The news of cancellations of massive events begin to appear in the world media. Perhaps one of the most impactful is the cancellation of the Consumer Electronics Show. CES, as it is commonly known, has been one of the great electronics exhibitions of the year. It is traditionally carried out in the first days of January of each year. In addition to being one of the major electronics exhibitions, it is the one that opens the year and therefore the trends in electronics and consumption for the rest of the period are presented. CES organizers recently announced that the Expo will be moving to a fully digital format for its 2021 version, so there will be no return of physical exposure in January.
The 2020 version of CES was held in January in Las Vegas, Nevada. It was one of the last major massive business events to be held when the pandemic was just growing in Asia and parts of Europe. Another event of the global technology industry that did not suffer the same fate was the Mobile World Congress, a mobile phone expo that traditionally takes place in Barcelona. The MWC in Barcelona was one of the first major global exhibitions that was canceled in February 2020. Cancellations of major events due to the pandemic were just beginning.
If we give “fast foward” to what happened next in 2020, we will see how practically all the great events in the world were canceled one by one. Some event planners hoped to resume their events in the second half of 2020, but those hopes faded. Even in countries where the pandemic has subsided and cases are declining, massive events are still canceled anyway. The stories of cities around the world that reopened « too quickly » and then had to close again are taking place on several continents.
A similar phenomenon is happening with teleworking or home office. Some announcements begin to be made by large multinationals that the home office will continue, in some cases, for at least another year. Google recently announced that it expects the vast majority of its employees to continue to telecommute until at least July 2021. It is highly likely that many large multinationals will make announcements similar to Google’s. Of course, Google belongs to a sector in which implementing Home Office schemes is relatively simple. Work in technology companies is largely intellectual work, which is done through the internet, computers, and cell phones. Therefore, thinking about a prolonged quarantine is not so disruptive to normal operation.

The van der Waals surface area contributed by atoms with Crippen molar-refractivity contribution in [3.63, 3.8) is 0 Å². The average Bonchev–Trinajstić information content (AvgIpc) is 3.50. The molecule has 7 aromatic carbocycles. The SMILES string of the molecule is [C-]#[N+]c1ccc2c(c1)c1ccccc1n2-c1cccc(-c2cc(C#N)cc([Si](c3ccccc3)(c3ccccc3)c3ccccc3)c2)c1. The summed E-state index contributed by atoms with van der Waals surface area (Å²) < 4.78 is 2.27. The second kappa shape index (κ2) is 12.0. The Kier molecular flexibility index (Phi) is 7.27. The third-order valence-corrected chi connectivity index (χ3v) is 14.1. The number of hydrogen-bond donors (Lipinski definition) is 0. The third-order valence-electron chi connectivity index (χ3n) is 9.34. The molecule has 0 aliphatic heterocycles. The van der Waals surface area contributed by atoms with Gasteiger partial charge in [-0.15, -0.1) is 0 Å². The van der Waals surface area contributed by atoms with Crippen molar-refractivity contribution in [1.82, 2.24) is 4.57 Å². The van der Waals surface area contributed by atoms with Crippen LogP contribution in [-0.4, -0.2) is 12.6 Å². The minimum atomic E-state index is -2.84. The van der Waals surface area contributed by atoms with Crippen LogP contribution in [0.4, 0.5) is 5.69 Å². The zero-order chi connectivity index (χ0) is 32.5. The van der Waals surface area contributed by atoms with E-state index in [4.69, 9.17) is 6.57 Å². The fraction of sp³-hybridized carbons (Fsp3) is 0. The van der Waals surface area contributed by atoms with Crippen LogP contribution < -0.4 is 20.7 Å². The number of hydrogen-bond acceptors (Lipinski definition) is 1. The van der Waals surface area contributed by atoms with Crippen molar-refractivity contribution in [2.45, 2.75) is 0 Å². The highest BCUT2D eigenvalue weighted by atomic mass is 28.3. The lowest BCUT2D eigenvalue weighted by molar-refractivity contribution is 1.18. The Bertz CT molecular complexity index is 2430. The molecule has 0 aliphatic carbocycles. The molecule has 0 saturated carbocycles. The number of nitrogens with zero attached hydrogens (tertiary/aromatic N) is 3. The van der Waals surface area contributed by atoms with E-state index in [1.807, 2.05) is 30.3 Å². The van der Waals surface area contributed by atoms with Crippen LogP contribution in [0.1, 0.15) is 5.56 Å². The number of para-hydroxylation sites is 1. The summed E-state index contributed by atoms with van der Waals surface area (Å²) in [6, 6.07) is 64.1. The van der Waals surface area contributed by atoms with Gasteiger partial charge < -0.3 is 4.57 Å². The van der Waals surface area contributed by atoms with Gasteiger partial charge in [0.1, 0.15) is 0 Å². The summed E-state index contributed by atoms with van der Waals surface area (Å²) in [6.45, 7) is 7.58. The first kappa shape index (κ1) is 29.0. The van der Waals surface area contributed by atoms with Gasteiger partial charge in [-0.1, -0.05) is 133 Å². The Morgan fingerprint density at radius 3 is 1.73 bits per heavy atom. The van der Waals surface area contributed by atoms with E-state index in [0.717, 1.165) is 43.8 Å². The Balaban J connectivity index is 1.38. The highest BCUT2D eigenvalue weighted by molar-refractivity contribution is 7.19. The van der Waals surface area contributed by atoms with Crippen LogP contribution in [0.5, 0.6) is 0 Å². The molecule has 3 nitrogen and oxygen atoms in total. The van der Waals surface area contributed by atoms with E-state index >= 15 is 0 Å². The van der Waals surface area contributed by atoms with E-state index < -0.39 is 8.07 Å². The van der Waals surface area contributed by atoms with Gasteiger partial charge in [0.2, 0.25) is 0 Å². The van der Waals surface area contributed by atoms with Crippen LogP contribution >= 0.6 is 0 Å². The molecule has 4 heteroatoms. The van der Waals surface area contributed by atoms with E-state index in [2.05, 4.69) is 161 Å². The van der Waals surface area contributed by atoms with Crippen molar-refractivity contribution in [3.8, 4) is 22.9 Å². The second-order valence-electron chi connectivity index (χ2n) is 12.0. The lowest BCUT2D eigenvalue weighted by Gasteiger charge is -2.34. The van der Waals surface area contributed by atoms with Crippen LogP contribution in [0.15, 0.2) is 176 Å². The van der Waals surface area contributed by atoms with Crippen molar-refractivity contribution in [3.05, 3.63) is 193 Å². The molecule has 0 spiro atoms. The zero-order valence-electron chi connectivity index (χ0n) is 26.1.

While some of the changes appear to be irreversible, we can expect events and office work to return after the Pandemic has subsided to manageable levels. The most optimistic scenarios lead us to at least the first half of 2021. Perhaps in some cases we will have to wait until 2022 to have a normality more similar to that prevailing in 2020, before COVID-19 broke into our lives.
Reflection is, from a digital marketing standpoint, it pays to move aggressively toward a 100 percent online communication platform. Regardless of the return to the new normal, to events and offices, digital schemes will have gained a space as marketing tools from which they will not be displaced in the short term. The number of face-to-face events is more likely to never regain its peak in popularity. And teleworking is also very likely to become a reality for millions of people who now spend hours commuting to offices.
The world has already switched to digital and the Pandemic has only accelerated that trend. It would be worthwhile for us to conquer spaces for our brands in that cloud called the Internet and not to wait for the return of face-to-face.
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